Aug 4, 2015

No Montana inmates allowed at county jail, attorney general says

A Park County plan to house a few Montana inmates and earn some extra money has been nixed by the Wyoming Attorney General.

Carbon County, Montana, doesn't have a jail and, after the jail in Billings raised its rates, has been looking for a more affordable place to house its inmates. Park County Sheriff Scott Steward thought he could offer Carbon County a good deal and bring in some additional revenue for Park County.

The Park County Law Enforcement Center in Cody holds the county jail. Cody News Co. photo by CJ Baker
The two counties had been discussing the idea since August 2014, but Wyoming Attorney General Peter Michael recently determined that state law doesn’t give counties the legal authority to take out-of-state inmates.

“There’s nothing (in the law) that prohibits it, but there’s nothing that says, ‘You can do it,’” Park County Attorney Bryan Skoric explained last week.

Skoric had asked for the attorney general’s opinion. There’s a section of state law that says correctional facilities can accept out-of-state inmates if at least three of the state’s five elected officials agree, but Michael said that law doesn’t apply to a county-owned jail.

“We wanted to proceed with caution — particularly when you’re dealing with housing inmates — and I think we did that,” Skoric said. “And we have our answer and it is what it is.”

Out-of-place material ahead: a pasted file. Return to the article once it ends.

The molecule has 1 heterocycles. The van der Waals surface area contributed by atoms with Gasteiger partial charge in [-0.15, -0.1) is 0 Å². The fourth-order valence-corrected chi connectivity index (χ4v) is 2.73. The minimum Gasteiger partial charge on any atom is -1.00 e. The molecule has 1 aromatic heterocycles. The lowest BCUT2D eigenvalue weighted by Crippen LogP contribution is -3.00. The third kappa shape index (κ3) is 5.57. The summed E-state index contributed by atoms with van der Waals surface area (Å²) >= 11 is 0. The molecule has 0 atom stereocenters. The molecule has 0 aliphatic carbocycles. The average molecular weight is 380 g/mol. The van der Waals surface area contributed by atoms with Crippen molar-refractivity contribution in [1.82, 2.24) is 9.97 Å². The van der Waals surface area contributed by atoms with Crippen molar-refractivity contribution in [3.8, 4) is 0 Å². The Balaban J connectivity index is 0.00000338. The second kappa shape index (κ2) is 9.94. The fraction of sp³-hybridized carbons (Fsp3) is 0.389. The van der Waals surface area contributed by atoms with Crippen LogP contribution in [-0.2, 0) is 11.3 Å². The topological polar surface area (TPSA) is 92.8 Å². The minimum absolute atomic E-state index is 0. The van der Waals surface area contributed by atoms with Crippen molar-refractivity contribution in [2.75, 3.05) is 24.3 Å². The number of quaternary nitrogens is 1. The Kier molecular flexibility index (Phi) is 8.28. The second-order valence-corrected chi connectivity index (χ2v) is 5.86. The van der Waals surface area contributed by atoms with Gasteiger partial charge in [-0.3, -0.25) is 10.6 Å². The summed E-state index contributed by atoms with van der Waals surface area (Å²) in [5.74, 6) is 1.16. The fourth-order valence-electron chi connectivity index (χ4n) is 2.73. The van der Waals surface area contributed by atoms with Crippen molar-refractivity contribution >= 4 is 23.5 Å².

The inmates would have been people serving jail sentences on misdemeanor charges or awaiting trial on alleged criminal activity in Red Lodge, Bridger, Joliet and other parts of Carbon County, Montana.

Sheriff Steward said the Park County Detention Center clearly had the room: It has more than 100 beds and had an average population of 46 in 2014. Steward had estimated that housing perhaps an extra half-dozen inmates on a given day might bring in as much as $100,000 in extra annual revenue, with little-to-no extra cost.

“It would have been nice income for the county,” the sheriff said in a Thursday interview. “But, you know, I guess I don’t have any real major feelings one way or the other.”

Steward said one Park County commissioner has mentioned the possibility of asking the Wyoming Legislature to consider changing the law sometime in the future.

The Carbon County, Montana, Commission learned that Park County was out of the running in late June. According to minutes of their June 25 meeting, the Carbon County commissioners plan to continue looking at other jails and at the possibility of building their own 72-hour holding facility.

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